for all [math]\,\!f[/math] and [math]\,\!g[/math] in [math]\mathcal{F}[/math] and all real [math]\,\!a[/math] and [math]\,\!b[/math]. A simple (and yet very important) example of a functional is a function which gets an element of [math]\mathcal{F}[/math] (which is a realvalued function on [math]\mathcal{X}[/math]) as input and returns its value at a specific fixed point [math]\,\!x[/math]. This functional is called Dirac evaluation functional and is denoted by [math]\delta_x:\mathcal{F} \rightarrow \mathbb{R}[/math]. Thus we have [math]\,\!\delta_x(f)=f(x)[/math]. It can be easily seen that [math]\,\!\delta_x[/math] is a linear functional.
There is theorem on linear functionals named "Riesz representation Theorem" which plays a key role in functional analysis:
Theorem (Riesz representation): If [math]\,\!L[/math] is a bounded linear functional on a Hilbert space [math]\mathcal{F}[/math], then there exists a unique element [math]\,\!h_f[/math] in [math]\mathcal{F}[/math] such that [math]L(f)=\langle f,h_f\rangle[/math] for all [math]\,\!f[/math] in [math]\mathcal{F}[/math].
As mentioned above, [math]\,\!\delta_x[/math] is linear functional and thus according to Riesz theorem there is an element of [math]\mathcal{F}[/math], denoted by [math]\,\!k_x[/math] such that:
[math]\delta_x(f)=f(x)=\langle f,k_x\rangle[/math] for all [math]f\in\mathcal{F}[/math].
For example, for the inner product defined in the integral form above, [math]k_x[/math] would be simply a delta Dirac function which peaks at point [math]x[/math].
Reproducing Kernel Hilbert Spaces (RKHS)
Reproducing Kernel Hilbert Spaces are a subtype of Hilbert spaces introduced above. A Hilbert space is a RKHS if for all [math]x\in \mathcal{X}[/math], the corresponding Dirac evaluation operator [math]\delta_x:\mathcal{F} \rightarrow \mathbb{R}[/math] is a continuous linear functional. Based on this, Reproducing Kernel Hilbert Spaces, in fact, represent a family of Hilbert spaces with smooth realvalued functions as their elements.
To every RKHS we may assign a symmetric positive definite function [math]k:\,\mathcal{X}\times\mathcal{X}\rightarrow\mathbb{R}[/math], named kernel. Using the Dirac evaluation functional, the kernel function is defined as:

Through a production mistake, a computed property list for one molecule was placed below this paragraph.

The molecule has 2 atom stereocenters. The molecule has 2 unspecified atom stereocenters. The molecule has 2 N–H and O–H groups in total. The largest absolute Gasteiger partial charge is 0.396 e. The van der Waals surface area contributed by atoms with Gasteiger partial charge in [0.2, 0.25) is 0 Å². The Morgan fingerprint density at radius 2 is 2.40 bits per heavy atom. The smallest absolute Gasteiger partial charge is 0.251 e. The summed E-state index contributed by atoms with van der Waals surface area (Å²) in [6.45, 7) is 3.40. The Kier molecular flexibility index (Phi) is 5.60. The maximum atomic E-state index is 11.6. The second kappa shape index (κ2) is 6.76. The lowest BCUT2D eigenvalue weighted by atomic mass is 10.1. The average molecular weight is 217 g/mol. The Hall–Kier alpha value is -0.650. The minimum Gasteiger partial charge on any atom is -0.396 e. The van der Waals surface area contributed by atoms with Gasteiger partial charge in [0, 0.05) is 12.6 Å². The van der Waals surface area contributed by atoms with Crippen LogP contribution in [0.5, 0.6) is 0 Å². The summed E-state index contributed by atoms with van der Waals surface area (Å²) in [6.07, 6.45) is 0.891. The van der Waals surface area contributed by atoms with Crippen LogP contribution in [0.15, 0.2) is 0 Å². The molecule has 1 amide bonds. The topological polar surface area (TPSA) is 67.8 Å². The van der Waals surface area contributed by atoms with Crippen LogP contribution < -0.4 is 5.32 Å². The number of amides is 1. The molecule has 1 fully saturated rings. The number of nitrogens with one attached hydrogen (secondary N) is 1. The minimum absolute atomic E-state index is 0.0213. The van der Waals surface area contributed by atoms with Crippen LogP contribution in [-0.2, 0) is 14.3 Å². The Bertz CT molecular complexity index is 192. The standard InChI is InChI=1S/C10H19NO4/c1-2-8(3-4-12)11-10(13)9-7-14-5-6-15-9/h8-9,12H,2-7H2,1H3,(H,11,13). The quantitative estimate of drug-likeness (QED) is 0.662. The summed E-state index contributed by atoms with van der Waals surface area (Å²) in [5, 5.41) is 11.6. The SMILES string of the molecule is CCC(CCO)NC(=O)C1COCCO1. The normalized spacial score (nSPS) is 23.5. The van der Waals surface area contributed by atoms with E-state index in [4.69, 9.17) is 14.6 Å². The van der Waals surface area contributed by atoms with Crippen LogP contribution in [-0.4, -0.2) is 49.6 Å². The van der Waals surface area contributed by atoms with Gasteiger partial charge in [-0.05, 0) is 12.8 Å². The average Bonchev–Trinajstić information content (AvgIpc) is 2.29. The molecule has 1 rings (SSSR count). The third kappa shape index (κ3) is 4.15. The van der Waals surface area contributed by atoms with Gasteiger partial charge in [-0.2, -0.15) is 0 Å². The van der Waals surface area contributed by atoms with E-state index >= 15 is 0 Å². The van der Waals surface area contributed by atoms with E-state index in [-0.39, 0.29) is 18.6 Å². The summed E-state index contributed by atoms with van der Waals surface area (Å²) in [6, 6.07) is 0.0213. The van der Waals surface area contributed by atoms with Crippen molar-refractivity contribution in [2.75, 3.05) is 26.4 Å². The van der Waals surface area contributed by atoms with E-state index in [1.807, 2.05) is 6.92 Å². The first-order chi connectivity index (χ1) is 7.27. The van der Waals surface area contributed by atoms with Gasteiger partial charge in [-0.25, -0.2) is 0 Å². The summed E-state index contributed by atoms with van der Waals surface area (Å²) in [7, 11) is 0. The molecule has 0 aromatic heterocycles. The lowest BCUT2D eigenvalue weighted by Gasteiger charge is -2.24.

[math]\,\!k(x,y):=k_x(y)[/math]
It is not hard to see that:
[math]k(x,y)=k_x(y)=\langle k_x,k_y\rangle[/math]
It may be shown that there is a unique correspondence between a RKHS and its kernel. In other words, given a Hilbert space, its kernel function would be identified uniquely; and inversely, if [math]\,\!k[/math] is symmetric positive definite function of the form [math]k:\mathcal{X}\times \mathcal{X}\rightarrow \mathbb{R}[/math], then there is a unique Hilbert space of functions on [math]\mathcal{X}[/math] for which [math]\,\!k[/math] is a reproducing kernel.
The elements of the RKHSs we consider here are always the same, i.e., the smooth realvalued functions on a set [math]\mathcal{X}[/math]. However, they may have different inner products defined and thus different types of kernels.
The independence measure
Now we turn our attention back to the the problem of measuring independence between two (generally multivariate) random variables [math]\,\!x[/math] and [math]\,\!y[/math]. Induced by the idea described in the introduction section, we define RKHS [math]\mathcal{F}[/math] from [math]\mathcal{X}[/math] to [math]\mathbb{R}[/math] containing all continuous bounded realvalued functions of [math]\,\!x[/math], and RKHS [math]\mathcal{G}[/math] from [math]\mathcal{Y}[/math] to [math]\mathbb{R}[/math] containing all continuous bounded realvalued functions of [math]\,\!y[/math]. Here, [math]\mathcal{X}[/math] and [math]\mathcal{Y}[/math] denotes the support (set of possible values) of random variables [math]\,\!x[/math] and [math]\,\!y[/math] respectively. As mentioned before, we are particularly interested in the crosscovariance between elements of [math]\mathcal{F}[/math] and [math]\mathcal{G}[/math]:
[math]\text{cov}(f(x),g(y))=\mathbf{E}_{x,y}[f(x)g(y)]\mathbf{E}_{x}[f(x)]\mathbf{E}_{y}[g(y)][/math]
In functional Analysis, an operator is a name given to a mapping which maps elements from one Hilbert space to elements of the other one. It may be shown that there exist a unique operator [math]\,\!C_{x,y}:\mathcal{G}\rightarrow \mathcal{F}[/math] mapping elements of [math]\mathcal{G}[/math] to elements of [math]\mathcal{F}[/math] such that:
[math]\langle f,C_{x,y}(g)\rangle_{\mathcal{F}}=\text{cov}(f,g)[/math]
for all [math]f\in \mathcal{F}[/math] and [math]g\in \mathcal{G}[/math]. This operator is called Crosscovariance operator.
We may define the concept of norm for an operator. For example, consider an operator in the form of a matrix [math]C_{m\times n}[/math] mapping vectors of size [math]n\times 1[/math] in [math]\mathbb{R}^n[/math] to vectors of size [math]m\times 1[/math] in [math]\mathbb{R}^m[/math]. Then the Frobenius norm of this matrix may be defined as the norm of the corresponding operator.
There are different norms defined for operators. One of them is called HilbertSchmidt (HS) norm and is defined as follows:
[math]\C\^2_{HS}:=\sum_{i,j}\langle Cv_i,u_j \rangle^2_{\mathcal{F}}[/math]
where [math]\,\!u_j[/math] and [math]\,\!v_i[/math] are orthogonal bases of [math]\mathcal{F}[/math] and [math]\mathcal{G}[/math], respectively. It is easy to see that the Frobenius norm on matrices may be considered a spacial case of this norm.